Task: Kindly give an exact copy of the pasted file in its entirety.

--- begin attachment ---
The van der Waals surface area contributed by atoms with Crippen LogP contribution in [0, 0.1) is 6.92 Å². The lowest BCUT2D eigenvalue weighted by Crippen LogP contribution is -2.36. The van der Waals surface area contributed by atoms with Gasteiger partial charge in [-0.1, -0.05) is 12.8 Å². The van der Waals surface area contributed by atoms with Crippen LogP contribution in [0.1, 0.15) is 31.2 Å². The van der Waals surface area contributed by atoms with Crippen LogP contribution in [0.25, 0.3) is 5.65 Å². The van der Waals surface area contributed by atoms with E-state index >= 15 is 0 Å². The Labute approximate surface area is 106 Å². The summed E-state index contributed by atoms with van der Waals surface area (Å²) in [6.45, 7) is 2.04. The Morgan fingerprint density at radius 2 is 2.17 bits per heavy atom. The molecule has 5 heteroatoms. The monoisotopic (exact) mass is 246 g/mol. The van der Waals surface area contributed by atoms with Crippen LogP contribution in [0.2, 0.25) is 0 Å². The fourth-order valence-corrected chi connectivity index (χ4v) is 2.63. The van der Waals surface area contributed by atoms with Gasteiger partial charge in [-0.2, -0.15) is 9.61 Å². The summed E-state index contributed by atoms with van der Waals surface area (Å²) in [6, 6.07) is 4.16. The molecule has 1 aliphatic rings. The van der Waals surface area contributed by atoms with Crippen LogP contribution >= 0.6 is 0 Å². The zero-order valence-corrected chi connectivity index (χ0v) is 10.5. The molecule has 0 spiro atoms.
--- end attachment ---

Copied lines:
The van der Waals surface area contributed by atoms with Crippen LogP contribution in [0, 0.1) is 6.92 Å². The lowest BCUT2D eigenvalue weighted by Crippen LogP contribution is -2.36. The van der Waals surface area contributed by atoms with Gasteiger partial charge in [-0.1, -0.05) is 12.8 Å². The van der Waals surface area contributed by atoms with Crippen LogP contribution in [0.1, 0.15) is 31.2 Å². The van der Waals surface area contributed by atoms with Crippen LogP contribution in [0.25, 0.3) is 5.65 Å². The van der Waals surface area contributed by atoms with E-state index >= 15 is 0 Å². The Labute approximate surface area is 106 Å². The summed E-state index contributed by atoms with van der Waals surface area (Å²) in [6.45, 7) is 2.04. The Morgan fingerprint density at radius 2 is 2.17 bits per heavy atom. The molecule has 5 heteroatoms. The monoisotopic (exact) mass is 246 g/mol. The van der Waals surface area contributed by atoms with Crippen LogP contribution in [0.2, 0.25) is 0 Å². The fourth-order valence-corrected chi connectivity index (χ4v) is 2.63. The van der Waals surface area contributed by atoms with Gasteiger partial charge in [-0.2, -0.15) is 9.61 Å². The summed E-state index contributed by atoms with van der Waals surface area (Å²) in [6, 6.07) is 4.16. The molecule has 1 aliphatic rings. The van der Waals surface area contributed by atoms with Crippen LogP contribution >= 0.6 is 0 Å². The zero-order valence-corrected chi connectivity index (χ0v) is 10.5. The molecule has 0 spiro atoms.